Iran tests US anti-aircraft defenses in Iraq

Iran-aligned militias in Iraq on Saturday erneut attacked a US military base in Iraq. This time it hit the Ain Al-Asad air base, about 160 km west of Baghdad.

Ain Al-Asad Airbase. Photo: Cpl. Alicia M Garcia
Ain Al-Asad Airbase. Photo: Cpl. Alicia M Garcia

The attack was believed to be in “retaliation” for an Israeli airstrike that killed five Iranian Revolutionary Guard (IRGC) officers in Damascus. Among the dead was a senior general in the Quds Force and a senior intelligence officer. From Iran's perspective, it makes no difference whether you kill the soldiers of one country or soldiers of its allies. They are viewed as a group of enemies. 

According to statements from forces on site, the incoming ballistic missiles were intercepted by the Patriot anti-aircraft defense system, which temporarily reached its maximum capacity. This suggests that the Iranians are specifically testing how many missiles and drones of what type can be intercepted with the various defense systems. Once this has been determined exactly, another attack is planned in which the anti-aircraft defense is completely overloaded so that individual missiles reach their target.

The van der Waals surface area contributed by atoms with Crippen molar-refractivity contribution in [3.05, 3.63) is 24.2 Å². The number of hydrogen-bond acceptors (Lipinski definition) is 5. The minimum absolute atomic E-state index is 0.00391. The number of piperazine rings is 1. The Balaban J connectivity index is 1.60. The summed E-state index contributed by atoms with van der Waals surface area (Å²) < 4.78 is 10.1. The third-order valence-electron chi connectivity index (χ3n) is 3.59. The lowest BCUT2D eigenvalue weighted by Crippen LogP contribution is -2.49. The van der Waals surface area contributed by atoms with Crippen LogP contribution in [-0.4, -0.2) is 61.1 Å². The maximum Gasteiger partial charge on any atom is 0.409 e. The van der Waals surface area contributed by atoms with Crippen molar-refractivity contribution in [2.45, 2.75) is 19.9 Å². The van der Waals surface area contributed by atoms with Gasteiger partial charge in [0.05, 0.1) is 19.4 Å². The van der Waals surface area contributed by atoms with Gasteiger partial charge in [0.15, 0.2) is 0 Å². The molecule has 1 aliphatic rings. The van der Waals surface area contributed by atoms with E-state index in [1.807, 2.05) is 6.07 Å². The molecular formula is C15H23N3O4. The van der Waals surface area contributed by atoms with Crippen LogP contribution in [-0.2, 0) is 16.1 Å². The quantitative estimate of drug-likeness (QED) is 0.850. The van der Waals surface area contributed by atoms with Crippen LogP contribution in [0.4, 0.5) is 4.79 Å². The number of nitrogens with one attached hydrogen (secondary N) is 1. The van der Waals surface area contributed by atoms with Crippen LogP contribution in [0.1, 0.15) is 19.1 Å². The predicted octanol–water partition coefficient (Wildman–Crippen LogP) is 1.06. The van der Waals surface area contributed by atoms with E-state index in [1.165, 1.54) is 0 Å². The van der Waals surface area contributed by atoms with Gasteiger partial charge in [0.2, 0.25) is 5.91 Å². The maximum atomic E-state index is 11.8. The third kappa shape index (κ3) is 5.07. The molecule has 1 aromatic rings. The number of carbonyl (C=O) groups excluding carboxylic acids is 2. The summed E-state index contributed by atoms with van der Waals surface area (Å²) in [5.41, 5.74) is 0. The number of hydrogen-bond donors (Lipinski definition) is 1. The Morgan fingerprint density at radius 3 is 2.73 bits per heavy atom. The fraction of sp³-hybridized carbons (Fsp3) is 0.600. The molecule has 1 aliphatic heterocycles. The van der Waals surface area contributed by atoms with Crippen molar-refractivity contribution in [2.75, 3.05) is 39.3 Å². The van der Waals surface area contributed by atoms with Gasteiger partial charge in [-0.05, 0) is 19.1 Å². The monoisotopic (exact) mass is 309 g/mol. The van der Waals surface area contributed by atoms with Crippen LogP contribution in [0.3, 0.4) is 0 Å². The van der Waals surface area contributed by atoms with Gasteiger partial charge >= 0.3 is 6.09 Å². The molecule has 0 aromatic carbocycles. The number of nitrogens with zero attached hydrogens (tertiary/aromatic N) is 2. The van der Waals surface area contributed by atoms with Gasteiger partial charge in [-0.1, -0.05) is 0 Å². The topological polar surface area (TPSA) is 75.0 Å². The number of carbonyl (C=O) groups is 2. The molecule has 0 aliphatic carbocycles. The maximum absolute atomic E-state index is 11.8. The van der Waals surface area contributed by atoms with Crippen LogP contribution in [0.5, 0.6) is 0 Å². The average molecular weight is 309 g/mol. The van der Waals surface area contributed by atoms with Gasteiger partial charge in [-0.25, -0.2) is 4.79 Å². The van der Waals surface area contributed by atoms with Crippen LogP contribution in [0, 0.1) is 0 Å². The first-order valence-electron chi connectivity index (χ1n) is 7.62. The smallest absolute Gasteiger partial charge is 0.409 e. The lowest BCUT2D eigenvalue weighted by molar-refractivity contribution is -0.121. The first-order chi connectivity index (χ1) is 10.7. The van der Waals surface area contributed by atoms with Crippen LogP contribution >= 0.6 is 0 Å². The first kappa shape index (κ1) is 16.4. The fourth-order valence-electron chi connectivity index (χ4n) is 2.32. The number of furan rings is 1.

It can be assumed that Iran aims to kill US soldiers in Iraq. The idea is that the US population will then have less understanding of such missions and put pressure on the US government to withdraw soldiers from these areas.

For years, Iran has repeatedly used its militias in Iraq and Syria to attack the respective US bases there. The number and intensity of attacks have been increasing for weeks now. Iran wants the Americans as quickly as possible push from neighboring countries.

If the US leaves Iraq and Syria, this will raise further questions. For example, what will become of the Kurdish population. The Kurdistan Autonomous Region in Iraq currently has its own government, its own laws, its own elections and its own army. The Iraqi government has long been infiltrated by Iran, to which the Kurds, with their close ties to the USA, are a thorn in the side. It is feared that an Iraq without the USA would result in another civil war between Saddam's former victims and his former followers.